While the painting Anunciación (1941) was removed from the second presentation of the Salón Anual de Artistas Colombianos, it won an award—under a new title—at the third presentation of the event, which led to widespread criticism from the Church. In this text, Colombian painter Carlos Correa (1912–1985), creator of the work, documents the history of the controversial painting and the reactions it provoked.
In a sense, the episode recounted here can be traced back to 1939, when the watercolors of female nudes by Débora Arango (1908–2005) gave rise to an unprecedented scandal in Medellín society. The mass media, the Church, and even some politicians got involved in the controversy surrounding Correa’s work, which in the painter’s opinion, is what makes this document so important. Anunciación is first and foremost a painting that reflects the American mestizo; it is a “song to motherhood,” “in praise of woman as biological force of creation.” Correa observes that what he describes as the “liturgical” use of color provides a sense of a balance. In the epilogue, he responds to the question formulated by the female figure in the painting, one that no one wanted to address a quarter of a century before: “Why am I nude before the holy image in a stained glass window? —Because motherhood is holy as well….”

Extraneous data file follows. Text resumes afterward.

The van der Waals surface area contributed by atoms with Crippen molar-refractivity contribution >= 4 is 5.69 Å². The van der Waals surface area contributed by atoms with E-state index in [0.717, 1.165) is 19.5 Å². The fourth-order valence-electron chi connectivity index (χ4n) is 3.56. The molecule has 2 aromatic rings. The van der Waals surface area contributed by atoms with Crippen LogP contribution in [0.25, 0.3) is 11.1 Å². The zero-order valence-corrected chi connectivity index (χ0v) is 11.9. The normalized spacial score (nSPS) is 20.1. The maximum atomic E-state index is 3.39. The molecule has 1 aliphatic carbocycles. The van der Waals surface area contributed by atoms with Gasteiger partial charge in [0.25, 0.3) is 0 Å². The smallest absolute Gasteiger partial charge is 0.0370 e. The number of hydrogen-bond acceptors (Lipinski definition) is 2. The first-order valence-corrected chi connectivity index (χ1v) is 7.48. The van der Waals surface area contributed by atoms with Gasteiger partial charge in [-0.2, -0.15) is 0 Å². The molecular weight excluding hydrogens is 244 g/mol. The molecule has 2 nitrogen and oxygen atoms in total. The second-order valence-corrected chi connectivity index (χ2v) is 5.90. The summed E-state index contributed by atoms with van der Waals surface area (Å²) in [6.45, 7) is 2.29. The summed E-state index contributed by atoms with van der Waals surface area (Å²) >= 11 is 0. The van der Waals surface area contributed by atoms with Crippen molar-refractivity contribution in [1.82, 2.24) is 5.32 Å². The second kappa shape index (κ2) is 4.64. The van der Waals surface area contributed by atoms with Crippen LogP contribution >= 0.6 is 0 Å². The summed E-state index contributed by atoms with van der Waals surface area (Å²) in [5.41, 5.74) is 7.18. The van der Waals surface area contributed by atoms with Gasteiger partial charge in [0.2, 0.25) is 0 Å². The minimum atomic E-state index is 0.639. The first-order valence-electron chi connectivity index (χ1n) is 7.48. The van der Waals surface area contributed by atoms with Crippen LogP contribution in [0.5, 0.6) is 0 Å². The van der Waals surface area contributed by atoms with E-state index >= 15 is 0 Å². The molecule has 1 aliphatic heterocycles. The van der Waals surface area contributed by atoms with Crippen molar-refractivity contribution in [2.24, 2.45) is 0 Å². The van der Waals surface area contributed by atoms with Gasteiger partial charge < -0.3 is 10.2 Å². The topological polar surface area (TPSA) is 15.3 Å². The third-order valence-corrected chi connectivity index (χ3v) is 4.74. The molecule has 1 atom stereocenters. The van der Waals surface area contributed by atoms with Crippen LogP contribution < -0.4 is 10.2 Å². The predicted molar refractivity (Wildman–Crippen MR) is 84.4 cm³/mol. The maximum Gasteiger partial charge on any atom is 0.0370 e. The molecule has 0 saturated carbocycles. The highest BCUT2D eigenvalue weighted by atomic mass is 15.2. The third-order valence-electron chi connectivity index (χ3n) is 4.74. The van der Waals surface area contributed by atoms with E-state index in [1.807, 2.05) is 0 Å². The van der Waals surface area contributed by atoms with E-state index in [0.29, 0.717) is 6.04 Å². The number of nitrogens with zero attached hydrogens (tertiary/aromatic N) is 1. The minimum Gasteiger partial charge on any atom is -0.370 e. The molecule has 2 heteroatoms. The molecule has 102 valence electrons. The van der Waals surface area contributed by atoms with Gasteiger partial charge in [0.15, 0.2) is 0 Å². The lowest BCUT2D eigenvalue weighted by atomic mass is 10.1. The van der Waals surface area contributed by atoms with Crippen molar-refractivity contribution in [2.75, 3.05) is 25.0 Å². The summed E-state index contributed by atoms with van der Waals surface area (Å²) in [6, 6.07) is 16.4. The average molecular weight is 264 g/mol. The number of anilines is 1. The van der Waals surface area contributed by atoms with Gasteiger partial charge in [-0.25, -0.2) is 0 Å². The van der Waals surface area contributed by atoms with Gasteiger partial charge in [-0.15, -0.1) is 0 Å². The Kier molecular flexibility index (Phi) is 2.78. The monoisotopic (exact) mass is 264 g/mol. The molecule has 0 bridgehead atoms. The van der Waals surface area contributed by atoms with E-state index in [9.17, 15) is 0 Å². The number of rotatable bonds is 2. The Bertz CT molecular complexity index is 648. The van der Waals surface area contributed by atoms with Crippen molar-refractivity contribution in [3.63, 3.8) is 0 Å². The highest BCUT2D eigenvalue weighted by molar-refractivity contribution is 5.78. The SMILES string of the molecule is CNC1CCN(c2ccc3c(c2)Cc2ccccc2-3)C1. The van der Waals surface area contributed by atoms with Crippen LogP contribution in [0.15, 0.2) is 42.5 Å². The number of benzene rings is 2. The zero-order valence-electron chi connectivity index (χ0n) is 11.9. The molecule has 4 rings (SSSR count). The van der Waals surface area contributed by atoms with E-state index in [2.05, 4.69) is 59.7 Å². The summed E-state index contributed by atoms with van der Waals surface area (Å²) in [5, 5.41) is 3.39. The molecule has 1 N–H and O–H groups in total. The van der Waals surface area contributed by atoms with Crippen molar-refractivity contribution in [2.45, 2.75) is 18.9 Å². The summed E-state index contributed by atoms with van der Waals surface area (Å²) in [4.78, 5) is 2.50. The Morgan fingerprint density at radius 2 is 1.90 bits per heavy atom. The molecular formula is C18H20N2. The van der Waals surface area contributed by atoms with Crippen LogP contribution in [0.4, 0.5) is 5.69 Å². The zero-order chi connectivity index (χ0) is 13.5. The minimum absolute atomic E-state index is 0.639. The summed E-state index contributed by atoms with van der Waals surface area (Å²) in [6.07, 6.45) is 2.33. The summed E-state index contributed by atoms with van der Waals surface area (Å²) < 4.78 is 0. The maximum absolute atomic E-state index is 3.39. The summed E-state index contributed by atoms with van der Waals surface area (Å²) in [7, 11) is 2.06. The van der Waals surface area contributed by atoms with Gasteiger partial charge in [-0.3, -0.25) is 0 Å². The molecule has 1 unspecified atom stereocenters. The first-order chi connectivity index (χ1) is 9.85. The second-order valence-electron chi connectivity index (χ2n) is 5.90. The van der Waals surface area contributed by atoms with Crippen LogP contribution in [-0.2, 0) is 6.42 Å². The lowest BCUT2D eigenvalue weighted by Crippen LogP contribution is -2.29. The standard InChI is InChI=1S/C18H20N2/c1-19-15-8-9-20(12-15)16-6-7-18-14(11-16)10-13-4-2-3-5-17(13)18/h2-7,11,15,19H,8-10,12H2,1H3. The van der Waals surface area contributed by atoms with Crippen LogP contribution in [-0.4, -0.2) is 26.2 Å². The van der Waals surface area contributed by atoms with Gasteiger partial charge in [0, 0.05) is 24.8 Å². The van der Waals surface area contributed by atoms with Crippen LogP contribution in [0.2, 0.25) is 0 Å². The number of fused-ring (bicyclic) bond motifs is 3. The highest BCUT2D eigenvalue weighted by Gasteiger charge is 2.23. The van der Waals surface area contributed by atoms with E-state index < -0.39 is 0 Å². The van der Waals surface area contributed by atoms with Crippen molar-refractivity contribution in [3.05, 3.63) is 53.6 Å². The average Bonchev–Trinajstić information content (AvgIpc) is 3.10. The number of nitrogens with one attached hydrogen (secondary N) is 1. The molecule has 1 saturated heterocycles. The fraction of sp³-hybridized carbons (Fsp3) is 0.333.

For further information on Carlos Correa’s work, see “El pintor colombiano Carlor Correa” by Juan Friede ; “Carlos Correa, pintor de la vida” by César Uribe Piedrahita ; and “Vigencia de lo nacional: una entrevista con el maestro Carlos Correa” by Luis Mejía García .